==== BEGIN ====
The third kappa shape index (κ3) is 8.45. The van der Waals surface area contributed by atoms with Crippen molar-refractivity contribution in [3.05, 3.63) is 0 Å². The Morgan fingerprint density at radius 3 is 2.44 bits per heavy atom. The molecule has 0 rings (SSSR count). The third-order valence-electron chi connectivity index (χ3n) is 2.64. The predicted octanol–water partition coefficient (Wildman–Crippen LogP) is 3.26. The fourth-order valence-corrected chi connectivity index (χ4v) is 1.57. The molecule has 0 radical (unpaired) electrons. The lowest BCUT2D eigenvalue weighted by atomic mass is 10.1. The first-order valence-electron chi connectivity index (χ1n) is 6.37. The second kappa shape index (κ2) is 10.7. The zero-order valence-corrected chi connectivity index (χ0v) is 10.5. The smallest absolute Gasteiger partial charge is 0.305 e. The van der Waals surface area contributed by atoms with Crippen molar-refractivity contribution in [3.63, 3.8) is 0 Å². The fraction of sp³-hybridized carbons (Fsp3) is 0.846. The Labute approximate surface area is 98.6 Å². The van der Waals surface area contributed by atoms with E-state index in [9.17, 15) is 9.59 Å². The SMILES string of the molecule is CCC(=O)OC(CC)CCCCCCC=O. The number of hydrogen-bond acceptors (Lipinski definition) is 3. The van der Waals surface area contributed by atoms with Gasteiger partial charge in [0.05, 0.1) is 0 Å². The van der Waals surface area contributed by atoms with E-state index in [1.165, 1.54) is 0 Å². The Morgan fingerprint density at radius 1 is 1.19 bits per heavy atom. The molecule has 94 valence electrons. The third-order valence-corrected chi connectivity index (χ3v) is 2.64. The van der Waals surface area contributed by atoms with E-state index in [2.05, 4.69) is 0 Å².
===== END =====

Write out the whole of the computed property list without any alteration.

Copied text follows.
The third kappa shape index (κ3) is 8.45. The van der Waals surface area contributed by atoms with Crippen molar-refractivity contribution in [3.05, 3.63) is 0 Å². The Morgan fingerprint density at radius 3 is 2.44 bits per heavy atom. The molecule has 0 rings (SSSR count). The third-order valence-electron chi connectivity index (χ3n) is 2.64. The predicted octanol–water partition coefficient (Wildman–Crippen LogP) is 3.26. The fourth-order valence-corrected chi connectivity index (χ4v) is 1.57. The molecule has 0 radical (unpaired) electrons. The lowest BCUT2D eigenvalue weighted by atomic mass is 10.1. The first-order valence-electron chi connectivity index (χ1n) is 6.37. The second kappa shape index (κ2) is 10.7. The zero-order valence-corrected chi connectivity index (χ0v) is 10.5. The smallest absolute Gasteiger partial charge is 0.305 e. The van der Waals surface area contributed by atoms with Crippen molar-refractivity contribution in [3.63, 3.8) is 0 Å². The fraction of sp³-hybridized carbons (Fsp3) is 0.846. The Labute approximate surface area is 98.6 Å². The van der Waals surface area contributed by atoms with E-state index in [9.17, 15) is 9.59 Å². The SMILES string of the molecule is CCC(=O)OC(CC)CCCCCCC=O. The number of hydrogen-bond acceptors (Lipinski definition) is 3. The van der Waals surface area contributed by atoms with Gasteiger partial charge in [0.05, 0.1) is 0 Å². The van der Waals surface area contributed by atoms with E-state index in [1.165, 1.54) is 0 Å². The Morgan fingerprint density at radius 1 is 1.19 bits per heavy atom. The molecule has 94 valence electrons. The third-order valence-corrected chi connectivity index (χ3v) is 2.64. The van der Waals surface area contributed by atoms with E-state index in [2.05, 4.69) is 0 Å².